Private label food and drink brands will continue to grow as cash-strapped consumers' increasingly perceive the products as value for money, according to Datamonitor.
The industry analyst told BeverageDaily.com that while consumers were unlikely to completely drop their demand for luxury brands, a growing focus on value for money could provide new opportunities for manufacturers.
The comments follow last week's announcement by Cott, a US-based manufacturer of private label beverages, to refocus on the own-brand market.
Private label goods
Following a 60-day evaluation of its business operations, the company said it had decided to cut a number of executive operations across its operations as part of a shake-up focused on new private label brands and flavours. The company also said that it was looking to cut its costs.
Private label goods - or own-brand products as they are also known - are made by a company to be sold under another group's brands, usually in the case of retailers.
They tend to be seen by consumers as cheaper alternatives to leading branded food and beverage products.
Datamonitor analysts Katherine Collins and Richard Parker said that Cott's strategy of reaffirming its presence in the private label market could prove to be prudent as the segment should prove more immune to the current economic downturn.
The analysts claim that in the current beverage market, higher profile, quality-focused private label brands were increasingly likely to prosper as consumers begin to reassess their views of own-brand goods.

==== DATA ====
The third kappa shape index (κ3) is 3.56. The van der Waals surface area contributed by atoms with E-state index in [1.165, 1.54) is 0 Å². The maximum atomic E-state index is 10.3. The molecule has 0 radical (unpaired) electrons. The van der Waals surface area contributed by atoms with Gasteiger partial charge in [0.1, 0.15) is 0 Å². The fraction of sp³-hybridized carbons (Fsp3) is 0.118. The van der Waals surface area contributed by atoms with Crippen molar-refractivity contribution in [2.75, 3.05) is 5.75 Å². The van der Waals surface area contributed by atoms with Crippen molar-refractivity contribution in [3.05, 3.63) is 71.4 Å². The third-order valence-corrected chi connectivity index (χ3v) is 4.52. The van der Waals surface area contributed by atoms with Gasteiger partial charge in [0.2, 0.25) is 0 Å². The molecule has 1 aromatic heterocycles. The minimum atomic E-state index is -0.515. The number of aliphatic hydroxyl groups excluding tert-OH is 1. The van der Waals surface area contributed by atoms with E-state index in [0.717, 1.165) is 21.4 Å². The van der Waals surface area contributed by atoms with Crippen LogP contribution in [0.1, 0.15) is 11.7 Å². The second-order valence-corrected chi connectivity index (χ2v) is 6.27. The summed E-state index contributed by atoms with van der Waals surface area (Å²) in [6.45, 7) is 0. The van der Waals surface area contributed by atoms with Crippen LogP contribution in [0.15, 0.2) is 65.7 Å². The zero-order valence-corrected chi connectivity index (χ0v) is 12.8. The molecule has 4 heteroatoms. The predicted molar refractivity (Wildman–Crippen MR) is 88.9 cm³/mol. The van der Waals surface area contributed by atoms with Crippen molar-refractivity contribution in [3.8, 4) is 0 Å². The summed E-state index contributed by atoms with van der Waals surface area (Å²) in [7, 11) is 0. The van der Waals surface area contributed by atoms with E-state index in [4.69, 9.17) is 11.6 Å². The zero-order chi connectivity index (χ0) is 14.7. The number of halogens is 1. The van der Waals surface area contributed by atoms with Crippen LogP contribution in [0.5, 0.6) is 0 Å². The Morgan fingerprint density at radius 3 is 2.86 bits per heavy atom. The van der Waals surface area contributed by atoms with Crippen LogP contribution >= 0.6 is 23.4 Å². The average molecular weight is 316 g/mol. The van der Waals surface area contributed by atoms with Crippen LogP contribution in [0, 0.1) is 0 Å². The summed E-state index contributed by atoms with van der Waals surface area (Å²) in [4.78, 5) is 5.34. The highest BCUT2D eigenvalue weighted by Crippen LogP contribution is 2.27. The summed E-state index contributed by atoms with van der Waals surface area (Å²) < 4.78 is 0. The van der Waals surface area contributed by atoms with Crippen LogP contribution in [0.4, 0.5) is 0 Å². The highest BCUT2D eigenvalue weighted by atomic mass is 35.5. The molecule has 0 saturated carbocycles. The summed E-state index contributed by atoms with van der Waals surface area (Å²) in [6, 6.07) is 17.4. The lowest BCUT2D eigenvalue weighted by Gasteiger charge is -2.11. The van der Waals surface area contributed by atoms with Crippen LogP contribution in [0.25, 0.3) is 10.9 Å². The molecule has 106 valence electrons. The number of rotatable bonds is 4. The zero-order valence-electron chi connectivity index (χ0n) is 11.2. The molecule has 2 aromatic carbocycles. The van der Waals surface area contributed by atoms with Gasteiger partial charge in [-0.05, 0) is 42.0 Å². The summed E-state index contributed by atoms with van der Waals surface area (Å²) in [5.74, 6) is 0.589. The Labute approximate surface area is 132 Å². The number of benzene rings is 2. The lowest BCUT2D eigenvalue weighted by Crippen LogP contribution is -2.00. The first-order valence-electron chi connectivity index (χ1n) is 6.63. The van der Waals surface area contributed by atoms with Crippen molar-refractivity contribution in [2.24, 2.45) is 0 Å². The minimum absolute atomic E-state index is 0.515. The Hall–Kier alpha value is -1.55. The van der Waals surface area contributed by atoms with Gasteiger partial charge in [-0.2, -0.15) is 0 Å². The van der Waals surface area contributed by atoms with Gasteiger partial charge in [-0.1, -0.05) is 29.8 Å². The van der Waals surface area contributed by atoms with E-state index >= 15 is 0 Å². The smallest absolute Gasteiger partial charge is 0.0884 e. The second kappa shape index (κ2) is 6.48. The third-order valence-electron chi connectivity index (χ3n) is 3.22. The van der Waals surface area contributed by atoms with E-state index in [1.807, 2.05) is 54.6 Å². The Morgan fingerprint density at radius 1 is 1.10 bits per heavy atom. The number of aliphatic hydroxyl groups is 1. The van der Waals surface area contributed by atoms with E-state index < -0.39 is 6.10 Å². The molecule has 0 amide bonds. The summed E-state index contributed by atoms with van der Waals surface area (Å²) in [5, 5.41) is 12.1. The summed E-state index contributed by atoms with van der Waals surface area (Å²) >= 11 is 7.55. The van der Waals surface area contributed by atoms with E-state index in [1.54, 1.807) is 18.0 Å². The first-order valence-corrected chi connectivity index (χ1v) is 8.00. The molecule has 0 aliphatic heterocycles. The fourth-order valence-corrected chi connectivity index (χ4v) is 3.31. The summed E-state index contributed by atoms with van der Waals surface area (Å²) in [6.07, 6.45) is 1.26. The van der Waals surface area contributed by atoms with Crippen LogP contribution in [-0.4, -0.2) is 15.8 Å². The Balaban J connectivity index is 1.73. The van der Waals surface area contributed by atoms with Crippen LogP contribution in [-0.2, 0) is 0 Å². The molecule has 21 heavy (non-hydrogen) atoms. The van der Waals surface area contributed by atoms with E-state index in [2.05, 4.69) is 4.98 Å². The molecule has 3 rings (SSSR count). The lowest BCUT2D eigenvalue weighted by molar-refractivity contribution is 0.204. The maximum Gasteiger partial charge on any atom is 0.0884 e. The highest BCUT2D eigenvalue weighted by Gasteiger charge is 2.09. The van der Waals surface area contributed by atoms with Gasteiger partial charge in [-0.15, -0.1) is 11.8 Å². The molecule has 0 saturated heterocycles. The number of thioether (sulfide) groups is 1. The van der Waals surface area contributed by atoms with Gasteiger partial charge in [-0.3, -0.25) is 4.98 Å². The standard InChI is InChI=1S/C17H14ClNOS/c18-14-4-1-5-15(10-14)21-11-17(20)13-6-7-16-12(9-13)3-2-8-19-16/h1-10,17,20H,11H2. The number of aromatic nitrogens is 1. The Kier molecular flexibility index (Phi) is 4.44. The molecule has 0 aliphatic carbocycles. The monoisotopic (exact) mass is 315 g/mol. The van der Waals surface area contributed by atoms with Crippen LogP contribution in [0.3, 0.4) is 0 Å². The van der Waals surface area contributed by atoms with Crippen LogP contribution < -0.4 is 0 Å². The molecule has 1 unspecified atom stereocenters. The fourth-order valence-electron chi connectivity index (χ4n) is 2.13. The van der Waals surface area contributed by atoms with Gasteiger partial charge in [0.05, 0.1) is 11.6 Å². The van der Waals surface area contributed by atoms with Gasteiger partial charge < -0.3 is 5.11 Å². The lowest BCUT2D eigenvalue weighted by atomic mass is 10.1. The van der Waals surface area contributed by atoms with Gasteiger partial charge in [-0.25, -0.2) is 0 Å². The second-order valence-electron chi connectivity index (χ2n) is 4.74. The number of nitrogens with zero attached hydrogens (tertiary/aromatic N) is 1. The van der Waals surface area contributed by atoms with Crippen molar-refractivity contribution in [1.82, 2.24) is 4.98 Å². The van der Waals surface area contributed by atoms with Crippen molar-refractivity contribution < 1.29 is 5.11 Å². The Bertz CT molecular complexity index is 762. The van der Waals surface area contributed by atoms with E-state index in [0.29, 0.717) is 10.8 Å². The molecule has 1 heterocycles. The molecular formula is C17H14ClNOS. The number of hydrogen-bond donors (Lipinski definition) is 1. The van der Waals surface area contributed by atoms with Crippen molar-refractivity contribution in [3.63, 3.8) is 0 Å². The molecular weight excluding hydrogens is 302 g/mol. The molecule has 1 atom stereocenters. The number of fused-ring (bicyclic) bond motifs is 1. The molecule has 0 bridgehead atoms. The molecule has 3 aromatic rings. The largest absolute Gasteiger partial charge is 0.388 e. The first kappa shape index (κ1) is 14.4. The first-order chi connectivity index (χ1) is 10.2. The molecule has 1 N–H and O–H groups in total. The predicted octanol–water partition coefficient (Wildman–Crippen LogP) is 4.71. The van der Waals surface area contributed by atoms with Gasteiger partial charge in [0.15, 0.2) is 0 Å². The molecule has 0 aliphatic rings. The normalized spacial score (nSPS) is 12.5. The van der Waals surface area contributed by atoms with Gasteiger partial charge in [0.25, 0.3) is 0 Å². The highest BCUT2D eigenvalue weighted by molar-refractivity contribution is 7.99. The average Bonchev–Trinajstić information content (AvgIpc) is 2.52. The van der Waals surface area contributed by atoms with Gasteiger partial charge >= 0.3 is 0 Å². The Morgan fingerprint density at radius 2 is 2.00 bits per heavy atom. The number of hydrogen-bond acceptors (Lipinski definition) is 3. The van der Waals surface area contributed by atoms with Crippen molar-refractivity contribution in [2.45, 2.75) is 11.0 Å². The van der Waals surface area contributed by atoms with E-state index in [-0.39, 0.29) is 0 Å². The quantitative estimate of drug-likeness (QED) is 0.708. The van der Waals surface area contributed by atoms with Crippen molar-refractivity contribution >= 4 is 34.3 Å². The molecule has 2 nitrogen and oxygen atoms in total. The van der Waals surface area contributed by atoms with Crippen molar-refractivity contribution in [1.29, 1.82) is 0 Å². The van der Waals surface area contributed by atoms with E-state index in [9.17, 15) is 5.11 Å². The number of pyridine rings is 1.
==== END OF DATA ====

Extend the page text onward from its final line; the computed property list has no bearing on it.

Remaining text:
"Firstly, they may look to maintain their preferred branded choices, but are not afraid to shop around to get the best deals," they stated. "At the next stage, private label has become a serious contender as consumers no longer see own-brand premium ranges as inferior."
The company cited Tesco's Finest range or Sainsbury's Taste the Difference as examples of private label brands that try and play up their luxury to court new additional consumer interest.
By contrast, the analysts claimed that growth in the market for premium products would remain exclusively within its core customer-base.
"The market may slow due to mainstream consumers freezing or reversing any propensity to trade up to branded premium products," they stated. "However, they may still trade up to private label premium items based on the price advantages they still offer."
Cott chief executive officer David Gibbons claimed that the company had spent too much resources on branded goods production over the last 18 months and needed to reverse the trend.
"We will change course," he stated. "Through these efforts we will continue to reposition Cott to play a greater role as a champion of private label."
By eliminating unspecified positions across its operations, the company says it hopes to cut its current costs by over 10 percent, to more quickly react to changing market trends for flavours, and packaging types across it operations.
"Our role is not to invent new categories," Gibbons stated. "[It] is to be 'fast followers' to leverage the growth of expanding categories and to improve profitability for our retail partners at lower prices to consumers."